Bright Appiah — Executive Director of Child Rights International
Bright Appiah — Executive Director of Child Rights International

Supreme Court dismisses Child Rights suit on streetism

The Supreme Court has dismissed a suit by a non-governmental organisation that sought the enforcement of the rights of street children under the Constitution.

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In a unanimous decision last Wednesday, a seven-member panel of the apex court held that Child Rights International (CRI) failed to properly invoke the jurisdiction of the court to hear and determine the matter.

The court did not read the full reasoning behind its decision, saying it was ready and could be obtained from its registry.

One of the Justices, Justice Gabriel Pwamang, told CRI that although its grievances were genuine, the court was bereft of jurisdiction to hear the matter because its jurisdiction was not properly invoked as required by law.

The panel was presided over by the Chief Justice, Justice Gertrude Sackey Torkornoo, with Justices Paul Baffoe-Bonnie, Pwamang, Mariama Owusu, Avril Lovelace-Johnson, Prof. Henrietta Mensa-Bonsu and Yonny Kulendi constituting the full panel.

In an interview with journalists, the Executive Director of CRI, Bright Appiah, said his outfit had not given up on the fight to protect the interests of all children, including those on the streets.

According to him, CRI would continue to pursue the legal action by coming properly before the court.

“We must address child streetism because it is a very critical matter with national security implications.

According to our research, most of these children on the street get involved in criminal activities, while people also take advantage of them.

“We, therefore, want a situation where the system will deal with this problem through a policy directive to see how best we can deal with this menace,” he said.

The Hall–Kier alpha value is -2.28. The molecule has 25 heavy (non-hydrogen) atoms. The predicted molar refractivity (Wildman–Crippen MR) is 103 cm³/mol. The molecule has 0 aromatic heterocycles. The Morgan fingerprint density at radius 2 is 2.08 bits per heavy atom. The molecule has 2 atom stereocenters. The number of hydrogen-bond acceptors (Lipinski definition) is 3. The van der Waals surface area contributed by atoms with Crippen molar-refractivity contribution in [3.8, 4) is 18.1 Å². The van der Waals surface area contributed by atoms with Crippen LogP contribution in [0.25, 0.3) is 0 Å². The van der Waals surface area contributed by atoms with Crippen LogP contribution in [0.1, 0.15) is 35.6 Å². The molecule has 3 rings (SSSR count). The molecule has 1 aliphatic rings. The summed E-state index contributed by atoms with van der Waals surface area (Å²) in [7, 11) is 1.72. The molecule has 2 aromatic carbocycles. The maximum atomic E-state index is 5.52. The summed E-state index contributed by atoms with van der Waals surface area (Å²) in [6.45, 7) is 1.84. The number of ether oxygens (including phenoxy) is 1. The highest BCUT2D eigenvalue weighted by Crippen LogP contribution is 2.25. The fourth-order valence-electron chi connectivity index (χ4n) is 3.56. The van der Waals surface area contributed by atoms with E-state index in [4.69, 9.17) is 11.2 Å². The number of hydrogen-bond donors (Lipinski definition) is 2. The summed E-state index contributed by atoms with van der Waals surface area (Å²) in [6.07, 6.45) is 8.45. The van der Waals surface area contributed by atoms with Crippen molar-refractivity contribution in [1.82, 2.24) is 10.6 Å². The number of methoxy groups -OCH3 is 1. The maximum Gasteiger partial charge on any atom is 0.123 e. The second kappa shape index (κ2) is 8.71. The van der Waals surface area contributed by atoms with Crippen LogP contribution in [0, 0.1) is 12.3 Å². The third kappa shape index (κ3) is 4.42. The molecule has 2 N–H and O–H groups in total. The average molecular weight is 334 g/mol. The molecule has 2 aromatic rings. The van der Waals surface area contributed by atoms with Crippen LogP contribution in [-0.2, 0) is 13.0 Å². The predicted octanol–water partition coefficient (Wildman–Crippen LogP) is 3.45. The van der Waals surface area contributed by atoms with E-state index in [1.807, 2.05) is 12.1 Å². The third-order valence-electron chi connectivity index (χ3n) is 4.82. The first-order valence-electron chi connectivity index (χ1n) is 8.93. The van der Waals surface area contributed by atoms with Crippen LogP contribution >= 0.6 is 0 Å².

Suit

It was the case of CRI that the 1992 Constitution protects children, and, therefore, by allowing children to fall victim to streetism, the government was violating the children’s constitutional right to education, health and human dignity, and denying them their social and economic rights.

Streetism is used to describe children who live and work on the streets due to the lack of family ties, or worse still stuck in manipulative relationships, where their guardians, or in certain cases parents, use them to support the household financially through various activities on the streets.

The applicant, whose work seeks to protect and safeguard the social, educational and constitutional rights of children, was asking the court for a number of reliefs and declaration.

Among these were the declaration that the government of Ghana was in breach of Articles 25(a), 28(1) (a), (d), (2) (3) (4), 13(1) and 37 of the 1992 Constitution for not taking urgent steps to ensure that children did not engage in work that constituted a threat to their health, education or development, and that children were not deprived of medical treatment, education or any social or economic benefit.

Again, the applicant was seeking an order directed at government to define by law penalties for child exploitation for begging or other forms of economic exploitation to punish all those who may try to benefit or gain money from children’s work; an order directed at government to improve the law on health care, by defining by law the provision of free primary health services to all poor children, children living in street situation or children in emergency situations.

Additionally, the applicant wanted an order directed at government to provide rules and procedures to be followed for the provision of free basic medical services to poor children, children in street situation or children in emergencies. 

Writer’s email: [email protected]

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